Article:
The Morality Pendulum
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Ethics & Morality 

 


The Morality Pendulum

 

 

July 13, 2007 

 MoralityPendulum 

 

Young minds have been taught to question and reject morality based on values with any absolute substance. 

  


 



 

 

 

 

 

 

 

 

 

Why have old values failed to inspire a younger generation? A simple answer would be the observable fruit of such values. 

 

 

 

 

 

 

 

 

 

 

 

During the month of June 2007, a nationwide telephone poll of Americans between the ages of 17 and 29 was conducted by the New York Times, CBS News and MTV. The poll’s unsurprising conclusion is that young Americans are “leaning left.” Also in June, a special report released by two liberal groups (“Media Matters for America” and “Campaign for America’s Future”) declared that the majority of Americans hold “progressive” positions on a broad range of issues. The report concluded that independent, nonpartisan polling data from the last 20 years debunk the conventional wisdom that most Americans agree with a conservative agenda.

As might be expected, both sets of data have strong political implications. The “leaning left” poll indicates that young Americans prefer liberal politicians and policies to those on the conservative side, and that they therefore have a more positive view of Democrats than of Republicans. The Media Matters report also gives statistics—in such areas as the role of government, the economy, immigration and health care—that show the majority favoring progressive policies over conservative ones.

In addition, the results of these polls carry moral implications. According to the first poll, nearly half of those interviewed say that same-sex couples should be permitted to marry. Support for the legalization of marijuana possession and acceptance of a president who has used marijuana are also strong. The Media Matters figures mirror this finding.

Polls don’t generally reveal the reasons behind their findings, but surely they are useful in leading us to some meaningful conclusions. Why are young Americans leaning the opposite direction from what has been perceived as the national trend? One reason might be a reaction to what Media Matters claims is conventional wisdom: that the United States is becoming more and more conservative. The poll of young Americans reveals a shared bleak view regarding their own future and where the country as a whole is heading: it claims that 70 percent feel the country is on the wrong track. If these young people are told by the media that the country is becoming more conservative, and at the same time they don’t like what they see, then it is only natural that they should look for alternatives.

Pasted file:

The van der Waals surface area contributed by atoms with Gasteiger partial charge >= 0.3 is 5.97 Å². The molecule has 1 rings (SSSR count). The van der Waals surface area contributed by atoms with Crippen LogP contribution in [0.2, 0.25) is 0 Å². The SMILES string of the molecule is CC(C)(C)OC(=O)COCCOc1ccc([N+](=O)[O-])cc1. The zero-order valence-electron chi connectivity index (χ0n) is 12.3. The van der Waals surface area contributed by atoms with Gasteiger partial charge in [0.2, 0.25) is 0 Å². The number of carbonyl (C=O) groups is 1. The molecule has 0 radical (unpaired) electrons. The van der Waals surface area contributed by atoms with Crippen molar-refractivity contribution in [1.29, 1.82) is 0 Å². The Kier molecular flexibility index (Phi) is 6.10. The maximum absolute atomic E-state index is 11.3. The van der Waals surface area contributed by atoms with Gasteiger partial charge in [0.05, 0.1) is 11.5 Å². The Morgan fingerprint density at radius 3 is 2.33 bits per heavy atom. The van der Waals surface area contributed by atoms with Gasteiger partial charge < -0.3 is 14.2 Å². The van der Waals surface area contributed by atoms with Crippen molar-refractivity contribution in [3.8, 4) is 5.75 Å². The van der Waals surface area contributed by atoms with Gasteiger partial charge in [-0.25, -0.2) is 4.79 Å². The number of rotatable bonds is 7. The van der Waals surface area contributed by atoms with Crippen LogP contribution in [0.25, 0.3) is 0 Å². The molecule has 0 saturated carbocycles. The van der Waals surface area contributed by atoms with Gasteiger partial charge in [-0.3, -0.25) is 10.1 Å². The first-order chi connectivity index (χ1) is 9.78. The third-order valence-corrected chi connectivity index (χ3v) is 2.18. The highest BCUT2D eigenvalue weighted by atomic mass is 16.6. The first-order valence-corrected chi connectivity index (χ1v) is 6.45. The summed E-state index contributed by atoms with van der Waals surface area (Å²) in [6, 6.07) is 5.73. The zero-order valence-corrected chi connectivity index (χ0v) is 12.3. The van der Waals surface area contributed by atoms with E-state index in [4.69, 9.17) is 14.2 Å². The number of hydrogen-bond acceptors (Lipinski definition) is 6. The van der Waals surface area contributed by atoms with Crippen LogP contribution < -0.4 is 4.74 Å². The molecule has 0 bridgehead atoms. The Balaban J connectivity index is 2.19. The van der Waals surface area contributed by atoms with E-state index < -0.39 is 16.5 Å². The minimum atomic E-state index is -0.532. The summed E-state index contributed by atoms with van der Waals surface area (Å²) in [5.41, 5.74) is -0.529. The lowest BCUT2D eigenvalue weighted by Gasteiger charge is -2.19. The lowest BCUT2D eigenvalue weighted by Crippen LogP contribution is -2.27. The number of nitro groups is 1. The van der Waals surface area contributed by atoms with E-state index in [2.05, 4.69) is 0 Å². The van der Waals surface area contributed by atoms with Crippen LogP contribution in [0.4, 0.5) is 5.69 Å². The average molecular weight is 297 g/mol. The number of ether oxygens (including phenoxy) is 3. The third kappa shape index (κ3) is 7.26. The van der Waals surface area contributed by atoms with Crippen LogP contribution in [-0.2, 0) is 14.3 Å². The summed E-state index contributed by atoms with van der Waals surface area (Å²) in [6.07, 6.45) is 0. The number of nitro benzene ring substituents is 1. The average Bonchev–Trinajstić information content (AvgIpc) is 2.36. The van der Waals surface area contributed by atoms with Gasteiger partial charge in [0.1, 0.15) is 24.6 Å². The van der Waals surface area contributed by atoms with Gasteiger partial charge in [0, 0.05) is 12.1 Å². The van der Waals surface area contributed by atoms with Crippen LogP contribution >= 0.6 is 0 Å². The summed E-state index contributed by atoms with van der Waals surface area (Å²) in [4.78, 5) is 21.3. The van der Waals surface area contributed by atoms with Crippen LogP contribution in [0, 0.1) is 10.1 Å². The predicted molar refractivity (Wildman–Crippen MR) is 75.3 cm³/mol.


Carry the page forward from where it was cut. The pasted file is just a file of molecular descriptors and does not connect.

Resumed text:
Morally, a similar situation may be in play. A younger generation is quick to pick up on hypocrisy. If they have been told that certain values and standards are the ones they should live by, yet they do not see an older generation living by them, then they will be open to other values. Similarly, if they do not see a positive result from living those values, they will seek something different.

Another factor is the mental conditioning of young minds. Today’s young people are subjected to enormous amounts of psychological conditioning, and polls such as these only endorse that impact. The idea of political correctness has been imbedded in our institutions of higher learning for many decades. Young minds have been taught to question and reject morality based on values with any absolute substance. What is taught in the classrooms eventually finds its way into the political and moral fiber of our society. What is depicted as acceptable on television and in movies eventually becomes the politically correct stance everyone is expected to embrace.

Polls and surveys such as the two cited here serve to provide an indication of where society is headed as young Americans mature and begin to hold positions of influence. Would it not be pertinent to suggest that we look closely at the values held by all generations? If the values of an older generation are failing (and the statistics say they are), then our population will turn to “progressive” values in search of a solution. But if they still have a bleak view of the future, as they say they do, then perhaps we need to look deeper.

Why have old values failed to inspire a younger generation? A simple answer would be the observable fruit of such values. As we witness divorce rates, corporate greed, self-serving political leaders, violence, and hatred at all levels of society, the next generation is going to question the values that have produced these results. But whenever the political winds blew to the left in times past, people were no more convinced—at least, not for long—that the nation was on the right track.

It is ever so natural that the pendulum will swing: if it has been right, it will go left. And after a period of time, when the left-leaning fails to produce peace and happiness, then the pendulum will swing again. History documents such never-ending swings.

What is needed is a consistent set of values that work—values that will produce the results everyone desires. America claims a Judeo-Christian and, by extension, a biblical foundation, yet the nation is mired in politics and politically motivated agendas. The values found in the Bible are neither “progressive” nor “conservative” in any political sense; they rise above politics. Until we are prepared to look at them and try them on that basis, the pendulum will continue to swing.

BRIAN ORCHARD

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